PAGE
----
This month marks the fourth year since the death of Amy Winehouse; no doubt, one of the greatest talents music will ever see.
While Asif Kapadia’s AMY celebrates the life of Amy Winehouse and her legendary career wholeheartedly, the film delves amongst a humanist, dark-cloud-dwelling and at times, harrowing recap into the tragic torment that felt as if it could have been prevented. Like the panic of a party popper exploding in your face, watching something you know is going to end in catastrophe is a cruel retrospect within this genre of filmmaking. But what it does do, is forces you to understand a few things about life - one being that these people don’t come around often and when they do, nurturing is a necessity.
Piecing together more than a few truths in the jigsaw puzzle that refused to slot comfortably into place and similar to Kapadia’s previous project Senna, AMY is composed almost completely of archive footage. It’s fair to say that a story like Amy’s could never be given to the artificiality of Hollywood or be made into an overdramatic, overtired and reworked piece of acting. Like ‘Frank’ and ‘Back to Black’, it needed to be told in its deepest, rawest form possible. The home grown clips cling to unattended emotional cavities, as you slowly begin to feel like you’re watching your own family member or close friend going through implausible highs and then sink to desolate lows. Whether it’s footage of Amy applying spot cream with the charming angst of a disgruntled teenager or half-awake with a sleepy grin in the back of a car driving to her first few gigs, Kapadia has the ability to take his audience from emotional relatability to gut spilt dread and despair.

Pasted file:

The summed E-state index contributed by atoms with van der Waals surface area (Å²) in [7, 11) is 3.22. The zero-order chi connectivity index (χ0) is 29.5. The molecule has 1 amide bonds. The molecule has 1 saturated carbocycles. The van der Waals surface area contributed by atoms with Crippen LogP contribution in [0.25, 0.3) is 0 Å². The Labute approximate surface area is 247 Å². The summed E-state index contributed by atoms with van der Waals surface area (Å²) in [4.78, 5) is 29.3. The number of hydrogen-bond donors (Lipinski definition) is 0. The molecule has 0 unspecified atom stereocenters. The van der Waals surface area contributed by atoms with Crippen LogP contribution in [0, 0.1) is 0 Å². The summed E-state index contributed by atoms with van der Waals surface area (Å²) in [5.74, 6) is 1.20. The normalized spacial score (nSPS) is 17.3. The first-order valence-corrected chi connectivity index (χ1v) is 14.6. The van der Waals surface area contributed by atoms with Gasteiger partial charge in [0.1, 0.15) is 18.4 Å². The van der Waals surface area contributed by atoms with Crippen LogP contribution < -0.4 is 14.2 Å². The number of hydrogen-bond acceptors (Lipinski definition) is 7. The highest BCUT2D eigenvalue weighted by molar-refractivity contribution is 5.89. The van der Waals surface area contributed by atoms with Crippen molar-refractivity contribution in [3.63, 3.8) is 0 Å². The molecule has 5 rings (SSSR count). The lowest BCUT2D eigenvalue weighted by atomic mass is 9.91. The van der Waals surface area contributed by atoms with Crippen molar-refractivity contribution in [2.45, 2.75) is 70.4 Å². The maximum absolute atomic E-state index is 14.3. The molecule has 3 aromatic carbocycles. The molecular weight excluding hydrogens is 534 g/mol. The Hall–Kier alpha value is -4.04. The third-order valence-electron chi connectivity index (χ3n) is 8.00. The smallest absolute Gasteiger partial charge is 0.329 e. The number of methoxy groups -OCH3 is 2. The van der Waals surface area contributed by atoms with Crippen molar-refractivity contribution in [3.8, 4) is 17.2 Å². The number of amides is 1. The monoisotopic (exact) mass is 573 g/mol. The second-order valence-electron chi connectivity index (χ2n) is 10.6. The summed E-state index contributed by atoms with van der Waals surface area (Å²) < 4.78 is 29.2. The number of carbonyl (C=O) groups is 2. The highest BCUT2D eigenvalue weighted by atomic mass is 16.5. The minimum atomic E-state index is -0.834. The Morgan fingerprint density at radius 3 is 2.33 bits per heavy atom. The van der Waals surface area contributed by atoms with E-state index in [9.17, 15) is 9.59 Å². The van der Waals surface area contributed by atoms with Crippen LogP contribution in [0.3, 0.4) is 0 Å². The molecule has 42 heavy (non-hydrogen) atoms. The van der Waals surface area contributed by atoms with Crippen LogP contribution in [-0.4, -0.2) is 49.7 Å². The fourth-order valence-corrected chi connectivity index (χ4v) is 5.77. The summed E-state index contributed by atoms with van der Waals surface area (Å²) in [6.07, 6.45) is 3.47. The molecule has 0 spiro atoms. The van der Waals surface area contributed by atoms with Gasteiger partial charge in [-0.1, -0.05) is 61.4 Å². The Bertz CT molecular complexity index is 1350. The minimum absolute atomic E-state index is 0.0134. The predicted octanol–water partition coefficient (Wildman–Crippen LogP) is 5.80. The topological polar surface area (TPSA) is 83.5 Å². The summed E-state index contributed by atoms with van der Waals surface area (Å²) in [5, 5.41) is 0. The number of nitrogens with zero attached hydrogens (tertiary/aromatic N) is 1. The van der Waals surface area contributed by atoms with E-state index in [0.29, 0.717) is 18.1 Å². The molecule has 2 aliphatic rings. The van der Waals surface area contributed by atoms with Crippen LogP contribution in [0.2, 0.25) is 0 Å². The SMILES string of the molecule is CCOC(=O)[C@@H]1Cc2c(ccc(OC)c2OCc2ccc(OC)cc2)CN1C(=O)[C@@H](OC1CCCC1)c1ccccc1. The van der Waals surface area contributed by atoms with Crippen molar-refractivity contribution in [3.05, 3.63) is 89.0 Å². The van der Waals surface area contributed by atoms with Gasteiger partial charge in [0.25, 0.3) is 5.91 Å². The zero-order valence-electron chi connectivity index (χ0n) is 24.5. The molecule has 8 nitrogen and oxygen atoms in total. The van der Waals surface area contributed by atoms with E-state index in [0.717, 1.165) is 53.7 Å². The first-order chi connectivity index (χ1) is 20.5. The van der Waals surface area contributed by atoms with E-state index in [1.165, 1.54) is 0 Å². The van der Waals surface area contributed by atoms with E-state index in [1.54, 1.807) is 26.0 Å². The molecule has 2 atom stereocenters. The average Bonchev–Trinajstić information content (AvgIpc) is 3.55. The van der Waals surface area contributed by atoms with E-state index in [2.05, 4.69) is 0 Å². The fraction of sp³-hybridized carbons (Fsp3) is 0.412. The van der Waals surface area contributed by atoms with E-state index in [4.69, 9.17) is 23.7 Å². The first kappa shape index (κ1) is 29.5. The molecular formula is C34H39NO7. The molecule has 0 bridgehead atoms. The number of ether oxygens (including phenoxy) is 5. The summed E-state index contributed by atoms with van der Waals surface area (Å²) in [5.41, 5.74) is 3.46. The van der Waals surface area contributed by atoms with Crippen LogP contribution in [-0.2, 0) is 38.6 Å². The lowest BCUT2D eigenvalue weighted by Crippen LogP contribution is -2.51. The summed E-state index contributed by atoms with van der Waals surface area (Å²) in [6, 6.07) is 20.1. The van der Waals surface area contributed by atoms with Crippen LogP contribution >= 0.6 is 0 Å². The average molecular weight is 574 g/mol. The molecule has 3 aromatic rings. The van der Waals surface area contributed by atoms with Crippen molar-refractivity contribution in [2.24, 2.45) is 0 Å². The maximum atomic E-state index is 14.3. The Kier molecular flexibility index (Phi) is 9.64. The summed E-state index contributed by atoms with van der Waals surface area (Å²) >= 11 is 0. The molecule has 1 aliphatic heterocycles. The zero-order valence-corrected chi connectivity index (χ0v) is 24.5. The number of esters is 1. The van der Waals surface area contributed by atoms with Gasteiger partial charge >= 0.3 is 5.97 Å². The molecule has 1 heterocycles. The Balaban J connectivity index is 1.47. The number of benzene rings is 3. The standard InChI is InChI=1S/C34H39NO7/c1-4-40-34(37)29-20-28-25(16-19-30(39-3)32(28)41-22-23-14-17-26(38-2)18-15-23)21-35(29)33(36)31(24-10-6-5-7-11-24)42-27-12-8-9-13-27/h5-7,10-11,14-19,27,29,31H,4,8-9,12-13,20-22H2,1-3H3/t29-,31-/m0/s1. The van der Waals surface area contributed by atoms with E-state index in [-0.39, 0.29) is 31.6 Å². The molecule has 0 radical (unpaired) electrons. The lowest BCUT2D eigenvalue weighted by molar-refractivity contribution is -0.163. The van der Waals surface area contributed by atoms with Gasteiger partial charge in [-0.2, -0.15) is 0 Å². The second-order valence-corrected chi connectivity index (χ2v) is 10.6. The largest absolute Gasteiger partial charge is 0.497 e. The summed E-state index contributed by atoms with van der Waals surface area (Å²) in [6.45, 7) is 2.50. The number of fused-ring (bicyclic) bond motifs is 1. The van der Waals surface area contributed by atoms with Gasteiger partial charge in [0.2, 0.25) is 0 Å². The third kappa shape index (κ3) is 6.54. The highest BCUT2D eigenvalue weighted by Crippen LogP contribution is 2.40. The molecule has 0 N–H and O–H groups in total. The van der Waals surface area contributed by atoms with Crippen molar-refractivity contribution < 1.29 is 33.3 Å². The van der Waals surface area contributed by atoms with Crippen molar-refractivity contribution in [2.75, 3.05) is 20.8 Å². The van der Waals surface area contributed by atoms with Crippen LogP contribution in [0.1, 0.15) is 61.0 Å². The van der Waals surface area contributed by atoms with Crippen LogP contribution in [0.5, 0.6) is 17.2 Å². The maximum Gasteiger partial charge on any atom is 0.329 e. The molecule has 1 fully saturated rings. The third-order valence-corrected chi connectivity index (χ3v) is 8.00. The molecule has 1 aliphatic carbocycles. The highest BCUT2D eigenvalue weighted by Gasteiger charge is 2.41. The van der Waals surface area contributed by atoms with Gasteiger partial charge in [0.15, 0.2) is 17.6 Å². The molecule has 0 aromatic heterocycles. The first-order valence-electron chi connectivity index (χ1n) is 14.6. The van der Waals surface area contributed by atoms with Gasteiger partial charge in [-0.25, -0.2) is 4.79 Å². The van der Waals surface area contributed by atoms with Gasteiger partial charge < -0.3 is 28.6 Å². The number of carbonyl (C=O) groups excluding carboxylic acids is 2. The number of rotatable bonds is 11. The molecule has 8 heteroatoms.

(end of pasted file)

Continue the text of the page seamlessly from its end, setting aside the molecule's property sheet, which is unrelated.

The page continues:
As her extreme issues with relationships and fatal substance abuse at times attempted to overshadow her musical intelligence, Amy’s life became a media circus that refused to pack up and move on to its next victim. Kapadia reminds us of how the girl behind the beehive lent us her sweet nectar and in turn, blood soaked ballet pumps, face scarred with mascara and bruises and cheap jokes were regurgitated across the world. Kapadia hounds in on the lens of a camera as the extended metaphor of the film, as several eye watering shots of Amy directly looking through the glass causing rib grating, forth wall breaking aches. From singing happy birthday at a 14-year-old’s party to gazing through blinding paparazzi flashes, it’s the final guilty medium we all saw Amy’s downfall consciously pour through.
The absence of talking heads during interviews, whilst footage of Amy’s face and lyrics omnisciently blanket the screen, only further reinforces the purpose of the film. It’s a piece entirely about Amy, no one else. Pass the parcel narration is lent from various accounts of Amy’s life - from childhood friends Juliette Ashby and Lauren Gilbert, to the ominous, deepened voice of Blake Fielder - each one as eye opening and oxymoronic as the next. The most gutting example is met with stomach churning sadness, as Lauren Gilbert’s narration explains to how Amy admitted that how ‘this whole thing is boring without drugs’, just after winning five awards at the Grammys in 2008.
Being a modest and average film length (123 minutes), the muddy movement of the film and, no doubt, the downwards contextual plummet it falls into, does make it seem a little longer. Towards the end, the emotional investment and protective attitude you can’t help but take on from the reels of home video footage is ardently draining.
Kapadia’s film sets the record straight for the story we thought we all knew and like Amy’s music bids its success on weaving into every sentimental sensation. It makes you smile, laugh and feel proud and privileged that she was part of our generation. But when you’re left treading water for several years, it’s a matter of time until internal organs; muscles swimming in lactic acid and will power begin to drown. The overwhelming frustration to the point of tears the film capsizes onto its viewers makes you really realise how bad it actually got.
Tears will dry on their own, but Kapadia’s AMY proves how Amy Winehouse’s legacy will never be forgotten.
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